Consultant: Volume 51 - Issue 6 - June 2011

Middle-Aged Woman With Ureteral Calculi


University of Calgary

Chinese University of Hong Kong

Childrens’ Clinic, Calgary, Alberta

Dr Leung is clinical professor of pediatrics at the University of Calgary in Alberta. Dr Ng is professor of surgery at the Chinese University of Hong Kong. Dr Robson is medical director of the Childrens’ Clinic, Calgary, Alberta.


Conservative therapy. A meta-analysis by the American Urological Association Clinical Guidelines Panel found that the overall spontaneous passage rate for calculi smaller than 5 mm in the proximal ureter, mid-ureter, and distal ureter is 25%, 45%, and 75%, respectively.15 Most investigators recommend 6 weeks as the maximal duration to allow a stone to pass spontaneously, because of the risk of renal damage and ureteral stricture.16 Patients with a stone that has a low probability of spontaneous passage should be offered intervention.

Therapies that increase urine flow expedite passage of a stone. However, a Cochrane review failed to find evidence-based data that diuretic and high-volume fluid therapy is beneficial for the treatment of adult patients with uncomplicated acute ureteral colic.17

NSAIDs, such as indomethacin and diclofenac sodium, and opioids, such as morphine, meperidine, and tramadol, are indicated for acute ureteral colic.18 NSAIDs inhibit prostaglandin synthesis and result in reduction in vasodilatation, intrarenal pressure, and urinary tract inflammation.18 Adverse effects include GI hemorrhage and renal impairment, especially in patients with existing renal damage.18 Opioids offer more effective pain relief. Adverse effects of these agents include nausea, vomiting, urinary retention, and constipation. Respiratory depression and hypotension can occur with high doses.18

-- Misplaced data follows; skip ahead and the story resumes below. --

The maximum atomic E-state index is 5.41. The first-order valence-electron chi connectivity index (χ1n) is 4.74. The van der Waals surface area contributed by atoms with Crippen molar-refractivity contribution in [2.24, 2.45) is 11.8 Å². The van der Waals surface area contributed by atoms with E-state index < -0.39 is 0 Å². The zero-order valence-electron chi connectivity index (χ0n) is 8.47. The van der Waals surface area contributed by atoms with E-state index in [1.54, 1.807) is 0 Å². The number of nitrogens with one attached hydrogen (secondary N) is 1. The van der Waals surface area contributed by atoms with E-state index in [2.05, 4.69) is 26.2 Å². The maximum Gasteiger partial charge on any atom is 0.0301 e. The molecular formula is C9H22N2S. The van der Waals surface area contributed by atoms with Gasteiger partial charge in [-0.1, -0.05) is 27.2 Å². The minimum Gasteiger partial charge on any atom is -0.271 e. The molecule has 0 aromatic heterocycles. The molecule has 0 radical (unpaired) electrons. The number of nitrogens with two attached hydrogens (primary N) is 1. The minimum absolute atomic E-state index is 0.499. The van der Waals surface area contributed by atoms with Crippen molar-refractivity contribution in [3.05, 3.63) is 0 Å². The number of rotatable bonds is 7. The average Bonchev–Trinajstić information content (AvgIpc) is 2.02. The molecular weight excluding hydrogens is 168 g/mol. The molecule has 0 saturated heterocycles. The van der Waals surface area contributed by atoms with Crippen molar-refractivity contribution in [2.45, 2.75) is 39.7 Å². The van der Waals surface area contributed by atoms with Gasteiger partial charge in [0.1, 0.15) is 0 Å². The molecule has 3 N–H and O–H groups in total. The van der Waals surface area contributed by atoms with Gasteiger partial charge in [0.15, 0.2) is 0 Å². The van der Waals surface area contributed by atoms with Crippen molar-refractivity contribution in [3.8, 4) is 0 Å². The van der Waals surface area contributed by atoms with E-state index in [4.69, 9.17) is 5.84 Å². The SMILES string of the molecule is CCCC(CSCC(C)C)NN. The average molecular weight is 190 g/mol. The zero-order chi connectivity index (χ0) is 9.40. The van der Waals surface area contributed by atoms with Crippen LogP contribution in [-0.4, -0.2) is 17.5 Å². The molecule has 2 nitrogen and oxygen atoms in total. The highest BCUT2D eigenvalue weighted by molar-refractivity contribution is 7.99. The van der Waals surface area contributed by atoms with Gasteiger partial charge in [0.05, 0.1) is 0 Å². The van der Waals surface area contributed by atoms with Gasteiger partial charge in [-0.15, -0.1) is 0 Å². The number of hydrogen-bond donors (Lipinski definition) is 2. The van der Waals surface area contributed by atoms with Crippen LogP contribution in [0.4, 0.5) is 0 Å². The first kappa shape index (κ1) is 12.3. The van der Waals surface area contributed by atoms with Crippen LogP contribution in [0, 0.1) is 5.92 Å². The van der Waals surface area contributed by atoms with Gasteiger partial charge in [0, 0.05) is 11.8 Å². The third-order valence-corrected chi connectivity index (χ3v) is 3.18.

Medical expulsive therapy. Patients with small calculi, especially in the lower ureter, might benefit from adjuvant medical expulsive therapy.16 Studies have shown that calcium channel blockers, such as nifedipine, a1-blockers, such as tamsulosin, and corticosteroids can enhance expulsion of ureteral cal­culi.11,18-21 Nifedipine blocks the calcium influx necessary for smooth muscle contraction and thereby eliminates the fast uncoordinated component of ureteral smooth muscle contraction but does not affect the slower peristaltic rhythm.16,19 The medication should be used with caution in patients with cardiovas­cular disease because of the risk of hypotension.18

Tamsulosin blocks α1-receptors, which are present in high density in the distal ureter.19 This leads to selective relaxation of ureteral smooth muscle, with subsequent inhibition of ureteral spasms and dilatation of the ureteral lumen.20 Corticosteroids are often used in conjunction with a calcium channel blocker or an a1-blocker to reduce ureteral inflammation and edema and to facilitate expulsion of the calculus.9,21